Skip Navigation

Flu (Influenza)

Skip Content Marketing
  • Share this:
  • submit to facebook
  • Tweet it
  • submit to reddit
  • submit to StumbleUpon
  • submit to Google +

Visit Flu.gov

See Also

Influenza (Flu) Topic for comprehensive information on 2009 H1N1, seasonal, avian (bird), and pandemic flu.

Related Links

 

Confirmed human cases of avian influenza A (H5N1)

Timeline of human and animal H5N1 infections since 1996 (PDF)

Antigenic Shift

The genetic change that enables a flu strain to jump from one animal species to another, including humans, is called antigenic shift. Antigenic shift can happen in three ways:

Antigenic Shift 1

  • A duck or other aquatic bird passes a bird strain of influenza A to an intermediate host such as a chicken or pig.
  • A person passes a human strain of influenza A to the same chicken or pig.
  • When the viruses infect the same cell, the genes from the bird strain mix with genes from the human strain to yield a new strain.
  • The new strain can spread from the intermediate host to humans.

Antigenic Shift 2

  • Without undergoing genetic change, a bird strain of influenza A can jump directly from a duck or other aquatic bird to humans.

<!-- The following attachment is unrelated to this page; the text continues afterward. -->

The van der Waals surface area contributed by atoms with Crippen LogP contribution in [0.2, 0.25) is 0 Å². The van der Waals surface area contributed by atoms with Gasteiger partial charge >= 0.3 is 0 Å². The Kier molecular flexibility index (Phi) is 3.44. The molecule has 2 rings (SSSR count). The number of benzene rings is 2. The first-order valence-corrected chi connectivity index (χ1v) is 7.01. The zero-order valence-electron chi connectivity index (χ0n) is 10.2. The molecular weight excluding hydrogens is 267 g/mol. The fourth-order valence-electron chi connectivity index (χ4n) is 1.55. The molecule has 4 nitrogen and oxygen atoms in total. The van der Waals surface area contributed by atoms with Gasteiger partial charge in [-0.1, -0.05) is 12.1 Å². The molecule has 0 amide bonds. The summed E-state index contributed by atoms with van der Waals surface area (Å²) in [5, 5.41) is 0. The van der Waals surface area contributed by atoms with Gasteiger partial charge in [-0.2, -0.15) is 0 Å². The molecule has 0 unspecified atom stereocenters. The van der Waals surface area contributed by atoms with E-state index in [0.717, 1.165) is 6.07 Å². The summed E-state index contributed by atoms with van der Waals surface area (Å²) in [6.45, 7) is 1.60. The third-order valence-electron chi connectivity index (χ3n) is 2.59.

Antigenic Shift 3

  • Without undergoing genetic change, a bird strain of influenza A can jump directly from a duck or other aquatic bird to an intermediate animal host and then to humans.

The new strain may further evolve to spread from person to person. If so, a flu pandemic could arise.

Illustration demonstrating the genetic change that enables a flu strain to jump from one animal species to another, including humans: antigenic shift.

Credit: This image is in the public domain. Please credit the National Institute of Allergy and Infectious Diseases (NIAID).
Illustrator: Links Studio. 
Download: high resolution version of the Antigenic Shift illustration.

View Antigenic Drift

back to top

H1N1 Flu Info Things You Can Do Plan & Prepare International Info HHS.gov CDC.gov U.S. Info

Last Updated January 14, 2011